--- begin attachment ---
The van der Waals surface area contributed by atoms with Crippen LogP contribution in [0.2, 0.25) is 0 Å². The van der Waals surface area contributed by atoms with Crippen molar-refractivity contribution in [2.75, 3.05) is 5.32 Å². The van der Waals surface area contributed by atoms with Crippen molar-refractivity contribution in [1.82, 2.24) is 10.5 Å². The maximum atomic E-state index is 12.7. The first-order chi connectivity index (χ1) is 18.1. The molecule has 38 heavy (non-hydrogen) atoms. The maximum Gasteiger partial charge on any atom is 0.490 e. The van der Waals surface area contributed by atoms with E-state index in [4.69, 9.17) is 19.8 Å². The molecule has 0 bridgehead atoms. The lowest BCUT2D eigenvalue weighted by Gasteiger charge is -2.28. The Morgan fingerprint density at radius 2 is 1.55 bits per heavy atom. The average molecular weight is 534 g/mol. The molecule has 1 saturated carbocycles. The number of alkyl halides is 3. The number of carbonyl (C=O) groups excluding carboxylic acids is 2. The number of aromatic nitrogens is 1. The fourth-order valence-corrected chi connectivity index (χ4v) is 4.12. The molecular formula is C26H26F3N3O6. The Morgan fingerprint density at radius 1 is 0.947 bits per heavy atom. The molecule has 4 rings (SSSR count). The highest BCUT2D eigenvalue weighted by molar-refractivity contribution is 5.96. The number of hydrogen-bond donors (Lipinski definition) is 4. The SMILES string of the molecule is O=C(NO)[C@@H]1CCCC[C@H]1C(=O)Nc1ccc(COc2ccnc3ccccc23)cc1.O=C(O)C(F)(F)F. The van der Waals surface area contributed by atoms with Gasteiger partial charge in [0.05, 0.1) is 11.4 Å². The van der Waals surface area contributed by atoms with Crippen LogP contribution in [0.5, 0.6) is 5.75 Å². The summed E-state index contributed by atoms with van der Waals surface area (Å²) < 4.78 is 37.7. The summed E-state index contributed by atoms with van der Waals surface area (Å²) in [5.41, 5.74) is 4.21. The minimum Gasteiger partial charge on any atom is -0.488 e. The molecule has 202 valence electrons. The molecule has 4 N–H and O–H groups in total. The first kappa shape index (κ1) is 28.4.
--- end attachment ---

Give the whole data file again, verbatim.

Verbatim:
The van der Waals surface area contributed by atoms with Crippen LogP contribution in [0.2, 0.25) is 0 Å². The van der Waals surface area contributed by atoms with Crippen molar-refractivity contribution in [2.75, 3.05) is 5.32 Å². The van der Waals surface area contributed by atoms with Crippen molar-refractivity contribution in [1.82, 2.24) is 10.5 Å². The maximum atomic E-state index is 12.7. The first-order chi connectivity index (χ1) is 18.1. The molecule has 38 heavy (non-hydrogen) atoms. The maximum Gasteiger partial charge on any atom is 0.490 e. The van der Waals surface area contributed by atoms with E-state index in [4.69, 9.17) is 19.8 Å². The molecule has 0 bridgehead atoms. The lowest BCUT2D eigenvalue weighted by Gasteiger charge is -2.28. The Morgan fingerprint density at radius 2 is 1.55 bits per heavy atom. The average molecular weight is 534 g/mol. The molecule has 1 saturated carbocycles. The number of alkyl halides is 3. The number of carbonyl (C=O) groups excluding carboxylic acids is 2. The number of aromatic nitrogens is 1. The fourth-order valence-corrected chi connectivity index (χ4v) is 4.12. The molecular formula is C26H26F3N3O6. The Morgan fingerprint density at radius 1 is 0.947 bits per heavy atom. The molecule has 4 rings (SSSR count). The highest BCUT2D eigenvalue weighted by molar-refractivity contribution is 5.96. The number of hydrogen-bond donors (Lipinski definition) is 4. The SMILES string of the molecule is O=C(NO)[C@@H]1CCCC[C@H]1C(=O)Nc1ccc(COc2ccnc3ccccc23)cc1.O=C(O)C(F)(F)F. The van der Waals surface area contributed by atoms with Gasteiger partial charge in [0.05, 0.1) is 11.4 Å². The van der Waals surface area contributed by atoms with Crippen LogP contribution in [0.5, 0.6) is 5.75 Å². The summed E-state index contributed by atoms with van der Waals surface area (Å²) < 4.78 is 37.7. The summed E-state index contributed by atoms with van der Waals surface area (Å²) in [5.41, 5.74) is 4.21. The minimum Gasteiger partial charge on any atom is -0.488 e. The molecule has 202 valence electrons. The molecule has 4 N–H and O–H groups in total. The first kappa shape index (κ1) is 28.4.